Pool Lures Young and Old to ‘Take It Easy’ Every Summer

Mockingbird chattering filled the magnolia trees in the cerulean early morning air in late May outside the venerable Highland Park pool. 

The season’s first gaggle of half a dozen early-bird lap swimmers with their goggles and swimming caps waited and watched through the gate as a young man swept the hosed-down concrete and the manager wheeled away the aerator. 

The old pool has changed a little since its opening on May 18, 1924, but not too much, and patrons like it that way. 

The 33.3-yard-long oasis set into a natural amphitheater next to a branch of Turtle Creek in Davis Park exudes a sense of comforting permanence in this chaotic world. 

The town has added bathrooms, showers, and a snack bar, but the general look and feel of the pool have remained mostly the same since the 1950s. 

Newcomers might think locals come because they lack backyard pools, but it’s more than that. It is a tradition. 

Some joined the tradition this summer; others have enjoyed it their whole lives.

“It’s been go, go, go from the start,” new manager Steve Sapien said.

He oversees 30-35 staff members, including lifeguards, a rite-of-passage job for generations of Highland Park high schoolers and college students. 

“Some follow in their family’s footsteps,” he noted.

A mid-morning in June found the lanes opened for free swimming with a clutch of older lady floaters in sun hats chatting about their grandkids in colleges and upcoming garden parties. 

Some have been coming to the pool for more than 50 years. Their children learned to swim here. 

A ginger-haired toddler in a bright floral swimsuit screamed and stamped her feet, refusing her first swimming lesson as a tan, white-capped instructor patiently invited her into the water.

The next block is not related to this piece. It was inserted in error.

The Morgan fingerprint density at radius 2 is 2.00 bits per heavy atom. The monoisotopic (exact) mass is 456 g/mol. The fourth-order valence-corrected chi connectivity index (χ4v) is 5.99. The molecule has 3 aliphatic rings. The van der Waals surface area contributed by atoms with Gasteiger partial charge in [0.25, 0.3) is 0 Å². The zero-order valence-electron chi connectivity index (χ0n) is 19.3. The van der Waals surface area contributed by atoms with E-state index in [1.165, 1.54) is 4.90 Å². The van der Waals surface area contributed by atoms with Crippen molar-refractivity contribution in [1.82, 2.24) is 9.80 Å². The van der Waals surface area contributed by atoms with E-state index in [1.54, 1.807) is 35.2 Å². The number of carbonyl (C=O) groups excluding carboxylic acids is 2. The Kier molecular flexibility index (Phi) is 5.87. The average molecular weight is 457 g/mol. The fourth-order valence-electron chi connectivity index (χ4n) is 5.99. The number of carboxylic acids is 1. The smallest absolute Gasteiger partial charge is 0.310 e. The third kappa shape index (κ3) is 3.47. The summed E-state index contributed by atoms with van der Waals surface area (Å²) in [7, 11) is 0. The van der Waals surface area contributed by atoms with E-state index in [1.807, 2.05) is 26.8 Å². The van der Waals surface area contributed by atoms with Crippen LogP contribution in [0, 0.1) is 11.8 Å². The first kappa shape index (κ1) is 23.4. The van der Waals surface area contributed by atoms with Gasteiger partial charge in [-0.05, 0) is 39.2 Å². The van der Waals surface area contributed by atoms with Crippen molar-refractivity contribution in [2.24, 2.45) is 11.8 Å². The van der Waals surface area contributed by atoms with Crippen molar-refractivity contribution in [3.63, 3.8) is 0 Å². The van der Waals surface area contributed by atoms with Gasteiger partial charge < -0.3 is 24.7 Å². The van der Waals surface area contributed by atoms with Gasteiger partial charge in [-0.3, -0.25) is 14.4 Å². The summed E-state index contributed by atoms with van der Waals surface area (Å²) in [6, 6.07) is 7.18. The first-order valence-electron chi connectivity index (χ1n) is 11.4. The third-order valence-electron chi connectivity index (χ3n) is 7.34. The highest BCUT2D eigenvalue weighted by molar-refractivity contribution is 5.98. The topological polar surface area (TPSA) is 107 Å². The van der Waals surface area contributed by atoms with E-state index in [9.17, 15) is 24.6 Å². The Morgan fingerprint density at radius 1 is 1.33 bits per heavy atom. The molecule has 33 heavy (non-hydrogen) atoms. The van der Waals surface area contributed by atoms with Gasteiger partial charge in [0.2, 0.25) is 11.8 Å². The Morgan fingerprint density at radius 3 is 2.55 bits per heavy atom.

I remember splashing through swimming lessons here in 1978.

Noon on July 4 brought a stream of bathers flowing past American flags at the pool’s entrance steps. 

Swimmers lined up for hamburgers, hot dogs, and complementary watermelon, and enjoyed a holiday dip in the growing heat. 

A young voice bellowed the old warning of “No running!” through a bullhorn as little feet slapped back and forth at the water’s edge. 

The diving board stayed busy with a collegiate, feminine dive, a young boy’s goofy can opener, and the cannonball of a big-bellied grandpa with its ensuing torrential splash. 

Well-bronzed sunbathers stretched out on chez lounges and inflatable floats, reading, scrolling on their phones, or napping. 

Mothers chatted in the shade as their youngsters frolicked in the shallow end or splashed in the kiddie pool fountain behind as the Eagles’ “Take It Easy” oozed out of the lone speaker amongst the buzzing cicadas. 

By mid-August, black dragonflies will flit overhead as straggler boys exchange shots with water guns in the dimming amber sunset of the shortening days before final closing time is called. 

Goodbyes will be hollered and waved as another day, another summer, at the pool fade into fond memory.

Josh Hickman, a Park Cities artist and author of such humorous novels as “I Am Luney: The Untold Story of The World’s Naughtiest Man,” is a frequent contributor to People Newspapers. Visit joshhickmanbooks.com.

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